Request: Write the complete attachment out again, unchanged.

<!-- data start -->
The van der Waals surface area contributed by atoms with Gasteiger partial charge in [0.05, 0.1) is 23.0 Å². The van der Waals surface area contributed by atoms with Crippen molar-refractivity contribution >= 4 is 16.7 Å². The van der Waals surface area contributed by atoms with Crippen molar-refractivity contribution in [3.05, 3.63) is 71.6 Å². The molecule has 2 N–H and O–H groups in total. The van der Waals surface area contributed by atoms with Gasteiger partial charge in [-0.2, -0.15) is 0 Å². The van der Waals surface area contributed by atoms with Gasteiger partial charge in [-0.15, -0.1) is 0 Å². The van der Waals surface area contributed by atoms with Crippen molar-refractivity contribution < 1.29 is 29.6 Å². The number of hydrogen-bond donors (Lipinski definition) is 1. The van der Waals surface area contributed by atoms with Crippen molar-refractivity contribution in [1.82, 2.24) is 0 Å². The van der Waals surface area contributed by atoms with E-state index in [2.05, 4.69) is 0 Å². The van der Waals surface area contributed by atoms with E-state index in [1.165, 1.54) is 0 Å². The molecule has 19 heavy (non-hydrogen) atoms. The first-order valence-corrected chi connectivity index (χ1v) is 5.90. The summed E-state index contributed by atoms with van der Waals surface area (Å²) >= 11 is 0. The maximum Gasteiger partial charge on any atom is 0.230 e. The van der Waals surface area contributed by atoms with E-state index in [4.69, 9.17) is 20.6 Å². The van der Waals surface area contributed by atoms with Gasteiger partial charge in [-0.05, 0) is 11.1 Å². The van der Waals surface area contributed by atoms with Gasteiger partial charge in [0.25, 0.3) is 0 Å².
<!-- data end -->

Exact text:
The van der Waals surface area contributed by atoms with Gasteiger partial charge in [0.05, 0.1) is 23.0 Å². The van der Waals surface area contributed by atoms with Crippen molar-refractivity contribution >= 4 is 16.7 Å². The van der Waals surface area contributed by atoms with Crippen molar-refractivity contribution in [3.05, 3.63) is 71.6 Å². The molecule has 2 N–H and O–H groups in total. The van der Waals surface area contributed by atoms with Gasteiger partial charge in [-0.2, -0.15) is 0 Å². The van der Waals surface area contributed by atoms with Gasteiger partial charge in [-0.15, -0.1) is 0 Å². The van der Waals surface area contributed by atoms with Crippen molar-refractivity contribution < 1.29 is 29.6 Å². The number of hydrogen-bond donors (Lipinski definition) is 1. The van der Waals surface area contributed by atoms with Crippen molar-refractivity contribution in [1.82, 2.24) is 0 Å². The van der Waals surface area contributed by atoms with E-state index in [2.05, 4.69) is 0 Å². The van der Waals surface area contributed by atoms with E-state index in [1.165, 1.54) is 0 Å². The molecule has 19 heavy (non-hydrogen) atoms. The first-order valence-corrected chi connectivity index (χ1v) is 5.90. The summed E-state index contributed by atoms with van der Waals surface area (Å²) >= 11 is 0. The maximum Gasteiger partial charge on any atom is 0.230 e. The van der Waals surface area contributed by atoms with E-state index in [4.69, 9.17) is 20.6 Å². The van der Waals surface area contributed by atoms with Gasteiger partial charge in [-0.05, 0) is 11.1 Å². The van der Waals surface area contributed by atoms with Gasteiger partial charge in [0.25, 0.3) is 0 Å².